A combination of live acting, animation, film and projection, The Colour of Nonsense is a hilarious and extremely creative multi-media theatre experience that no one who's the least bit interested in any sort of storytelling process should miss. (apparently, The Guardian thinks so too)
The plot revolves around so called conceptual artist Splash and his struggle to put together an ambitious exhibition called Nonsense. Along with his two loyal sidekicks, Line and Scuro, Splash does everything he can to try and maintain his "cutting edge" status without having to actually produce any work. Sound pretty normal so far? Ok, then add to that a talking parrot, a pet fly, the north pole, a jelly-fish eating society, Edward Lear's "Dong"and tulip mania, and you might start to change your mind.
Adding to the fantastic acting (think cartoonish expressions and body language, Dr Seuss-like rhymes and dead on comic timing), a series of creative multi-media additions leaves the audience in awe throughout the whole 80 minutes. One can't help but be amazed by the extremely simple and clever use of animation, film and projection as supports to the live act.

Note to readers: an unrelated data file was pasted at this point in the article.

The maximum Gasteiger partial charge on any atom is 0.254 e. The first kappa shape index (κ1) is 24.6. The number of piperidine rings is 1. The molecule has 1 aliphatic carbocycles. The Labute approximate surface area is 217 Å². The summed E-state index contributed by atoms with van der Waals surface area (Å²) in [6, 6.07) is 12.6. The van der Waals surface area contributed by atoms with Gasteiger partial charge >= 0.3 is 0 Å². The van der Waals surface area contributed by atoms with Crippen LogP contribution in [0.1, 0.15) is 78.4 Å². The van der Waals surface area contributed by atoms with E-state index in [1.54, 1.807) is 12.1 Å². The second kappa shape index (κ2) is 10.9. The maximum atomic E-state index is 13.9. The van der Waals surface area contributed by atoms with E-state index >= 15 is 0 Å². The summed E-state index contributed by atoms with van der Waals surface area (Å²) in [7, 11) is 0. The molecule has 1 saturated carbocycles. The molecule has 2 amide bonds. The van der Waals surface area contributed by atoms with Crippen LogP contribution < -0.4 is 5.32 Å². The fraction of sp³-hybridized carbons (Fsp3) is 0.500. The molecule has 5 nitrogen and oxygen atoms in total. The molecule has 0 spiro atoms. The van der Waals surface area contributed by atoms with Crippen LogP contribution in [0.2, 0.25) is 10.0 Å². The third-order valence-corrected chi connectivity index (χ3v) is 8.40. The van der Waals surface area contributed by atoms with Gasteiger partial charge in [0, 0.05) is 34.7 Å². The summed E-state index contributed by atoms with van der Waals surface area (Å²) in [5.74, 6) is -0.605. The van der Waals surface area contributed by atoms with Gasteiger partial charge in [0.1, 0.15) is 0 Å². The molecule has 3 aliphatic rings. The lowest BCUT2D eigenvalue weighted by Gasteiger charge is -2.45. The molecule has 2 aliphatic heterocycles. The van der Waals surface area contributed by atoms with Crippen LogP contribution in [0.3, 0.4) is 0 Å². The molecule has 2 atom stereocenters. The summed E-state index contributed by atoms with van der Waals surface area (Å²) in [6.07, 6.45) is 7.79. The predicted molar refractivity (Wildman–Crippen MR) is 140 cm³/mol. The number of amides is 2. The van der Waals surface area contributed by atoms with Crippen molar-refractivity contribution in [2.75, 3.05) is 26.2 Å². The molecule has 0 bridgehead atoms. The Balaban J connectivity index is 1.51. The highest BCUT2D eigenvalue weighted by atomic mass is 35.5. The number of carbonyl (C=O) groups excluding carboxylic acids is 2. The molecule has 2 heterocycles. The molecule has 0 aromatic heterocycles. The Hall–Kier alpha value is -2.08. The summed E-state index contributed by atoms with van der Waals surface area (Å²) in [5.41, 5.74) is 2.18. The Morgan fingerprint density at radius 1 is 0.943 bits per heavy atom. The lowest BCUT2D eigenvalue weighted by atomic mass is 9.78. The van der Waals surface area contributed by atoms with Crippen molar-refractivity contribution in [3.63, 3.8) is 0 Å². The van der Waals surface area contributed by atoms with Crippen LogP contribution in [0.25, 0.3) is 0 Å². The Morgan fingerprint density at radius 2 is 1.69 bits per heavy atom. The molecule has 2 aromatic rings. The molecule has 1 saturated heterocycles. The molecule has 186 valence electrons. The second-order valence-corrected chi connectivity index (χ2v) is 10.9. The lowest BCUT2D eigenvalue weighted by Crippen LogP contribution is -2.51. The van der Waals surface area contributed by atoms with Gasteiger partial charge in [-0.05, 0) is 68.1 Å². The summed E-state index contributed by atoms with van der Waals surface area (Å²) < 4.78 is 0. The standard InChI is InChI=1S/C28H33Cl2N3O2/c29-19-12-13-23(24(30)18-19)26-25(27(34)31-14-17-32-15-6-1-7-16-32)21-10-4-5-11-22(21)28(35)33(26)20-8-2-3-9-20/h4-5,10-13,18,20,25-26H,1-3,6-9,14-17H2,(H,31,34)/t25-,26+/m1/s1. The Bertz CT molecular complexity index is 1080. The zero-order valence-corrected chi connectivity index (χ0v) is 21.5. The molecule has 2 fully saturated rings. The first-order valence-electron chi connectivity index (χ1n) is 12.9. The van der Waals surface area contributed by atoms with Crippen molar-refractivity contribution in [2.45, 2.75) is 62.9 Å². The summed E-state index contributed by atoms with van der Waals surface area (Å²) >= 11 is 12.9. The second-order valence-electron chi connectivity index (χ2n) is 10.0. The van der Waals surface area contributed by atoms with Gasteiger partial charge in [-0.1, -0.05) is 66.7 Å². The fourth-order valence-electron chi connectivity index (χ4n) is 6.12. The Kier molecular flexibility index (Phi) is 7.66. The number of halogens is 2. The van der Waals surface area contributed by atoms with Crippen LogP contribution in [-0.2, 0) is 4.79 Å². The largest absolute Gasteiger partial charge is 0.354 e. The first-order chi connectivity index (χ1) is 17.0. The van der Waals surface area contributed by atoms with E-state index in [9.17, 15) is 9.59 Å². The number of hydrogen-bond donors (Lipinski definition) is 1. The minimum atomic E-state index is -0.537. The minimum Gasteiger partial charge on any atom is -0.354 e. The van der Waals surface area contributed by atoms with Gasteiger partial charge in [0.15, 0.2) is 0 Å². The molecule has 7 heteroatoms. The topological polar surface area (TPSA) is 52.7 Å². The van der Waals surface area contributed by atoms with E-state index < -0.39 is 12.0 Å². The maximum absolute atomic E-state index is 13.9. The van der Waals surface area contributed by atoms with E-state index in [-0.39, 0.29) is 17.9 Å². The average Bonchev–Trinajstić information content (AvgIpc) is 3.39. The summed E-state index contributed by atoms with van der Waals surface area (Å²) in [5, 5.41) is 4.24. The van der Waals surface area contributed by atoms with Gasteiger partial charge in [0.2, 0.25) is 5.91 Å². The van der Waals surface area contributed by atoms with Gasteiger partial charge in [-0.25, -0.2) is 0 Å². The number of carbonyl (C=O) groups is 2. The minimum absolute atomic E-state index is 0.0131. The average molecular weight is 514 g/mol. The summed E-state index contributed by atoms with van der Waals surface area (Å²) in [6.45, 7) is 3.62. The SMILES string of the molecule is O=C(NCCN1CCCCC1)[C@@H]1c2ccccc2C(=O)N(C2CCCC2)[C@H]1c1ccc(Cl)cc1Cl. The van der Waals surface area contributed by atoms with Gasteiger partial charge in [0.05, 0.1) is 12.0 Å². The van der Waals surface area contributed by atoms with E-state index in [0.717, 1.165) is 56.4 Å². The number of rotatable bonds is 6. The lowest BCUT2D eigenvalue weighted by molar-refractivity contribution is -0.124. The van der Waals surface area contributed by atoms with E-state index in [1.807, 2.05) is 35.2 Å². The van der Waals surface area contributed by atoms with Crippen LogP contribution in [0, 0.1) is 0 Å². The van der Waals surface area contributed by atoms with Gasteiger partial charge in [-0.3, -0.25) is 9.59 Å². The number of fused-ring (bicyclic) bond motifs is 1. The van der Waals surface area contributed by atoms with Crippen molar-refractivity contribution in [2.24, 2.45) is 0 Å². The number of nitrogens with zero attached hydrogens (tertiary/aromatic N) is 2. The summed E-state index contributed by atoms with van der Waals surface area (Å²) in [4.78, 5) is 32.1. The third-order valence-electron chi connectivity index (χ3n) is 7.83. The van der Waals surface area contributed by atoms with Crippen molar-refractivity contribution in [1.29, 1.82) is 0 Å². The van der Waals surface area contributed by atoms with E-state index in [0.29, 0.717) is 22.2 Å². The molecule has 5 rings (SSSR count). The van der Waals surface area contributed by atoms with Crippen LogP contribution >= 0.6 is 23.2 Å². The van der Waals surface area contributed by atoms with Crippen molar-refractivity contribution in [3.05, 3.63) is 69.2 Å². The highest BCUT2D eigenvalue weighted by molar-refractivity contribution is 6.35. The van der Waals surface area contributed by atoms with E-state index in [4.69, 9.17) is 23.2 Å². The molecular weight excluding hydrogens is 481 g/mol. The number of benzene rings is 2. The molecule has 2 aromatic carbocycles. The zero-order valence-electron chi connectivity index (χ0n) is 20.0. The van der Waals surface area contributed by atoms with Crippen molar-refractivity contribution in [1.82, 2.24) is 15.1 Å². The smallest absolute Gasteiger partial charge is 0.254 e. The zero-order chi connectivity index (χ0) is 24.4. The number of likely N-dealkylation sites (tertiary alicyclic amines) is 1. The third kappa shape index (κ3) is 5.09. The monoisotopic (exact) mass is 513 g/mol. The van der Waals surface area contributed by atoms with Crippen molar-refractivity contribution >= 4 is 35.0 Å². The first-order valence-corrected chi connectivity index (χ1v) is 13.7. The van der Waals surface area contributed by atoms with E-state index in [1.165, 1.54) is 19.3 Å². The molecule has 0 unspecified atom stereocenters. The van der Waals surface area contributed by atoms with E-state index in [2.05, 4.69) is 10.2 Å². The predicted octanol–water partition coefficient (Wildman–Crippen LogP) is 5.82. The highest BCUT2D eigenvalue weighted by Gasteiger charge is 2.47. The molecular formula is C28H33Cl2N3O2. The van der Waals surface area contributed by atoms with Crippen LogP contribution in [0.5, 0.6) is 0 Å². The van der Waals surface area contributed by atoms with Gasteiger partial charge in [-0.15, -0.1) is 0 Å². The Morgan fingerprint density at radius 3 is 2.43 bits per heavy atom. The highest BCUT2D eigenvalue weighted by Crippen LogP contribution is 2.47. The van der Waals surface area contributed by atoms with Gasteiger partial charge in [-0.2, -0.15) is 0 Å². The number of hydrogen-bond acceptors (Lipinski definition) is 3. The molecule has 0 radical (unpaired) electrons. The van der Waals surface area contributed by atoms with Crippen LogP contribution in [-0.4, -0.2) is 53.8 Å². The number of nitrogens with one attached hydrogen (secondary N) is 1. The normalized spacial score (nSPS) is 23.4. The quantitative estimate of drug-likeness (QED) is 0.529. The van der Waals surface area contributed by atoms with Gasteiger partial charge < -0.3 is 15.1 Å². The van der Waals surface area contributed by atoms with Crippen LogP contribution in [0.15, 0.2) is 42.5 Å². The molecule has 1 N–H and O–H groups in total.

Apart from playing their respective roles, the three actors also control all the videos and projections and sounds in the play (plus they make their own sound effects at times). Cherry on top: the score includes artists such as Bernard Hermann and Frank Zappa.
The stage design is done in a way that makes the most out of the not so big theatre. Hidden pull out screens extend the scenery in such an interesting and effective way that we are able to forget the fact that the whole thing takes place in just one room. The projectors are very well hidden by stage props making it easy to completely ignore them and indulge in the fantasy.
I haven't been able to see many plays since I got to London, but if the few ones I do see give me the same joy as this one did, I'll gladly make quality over quantity a rule.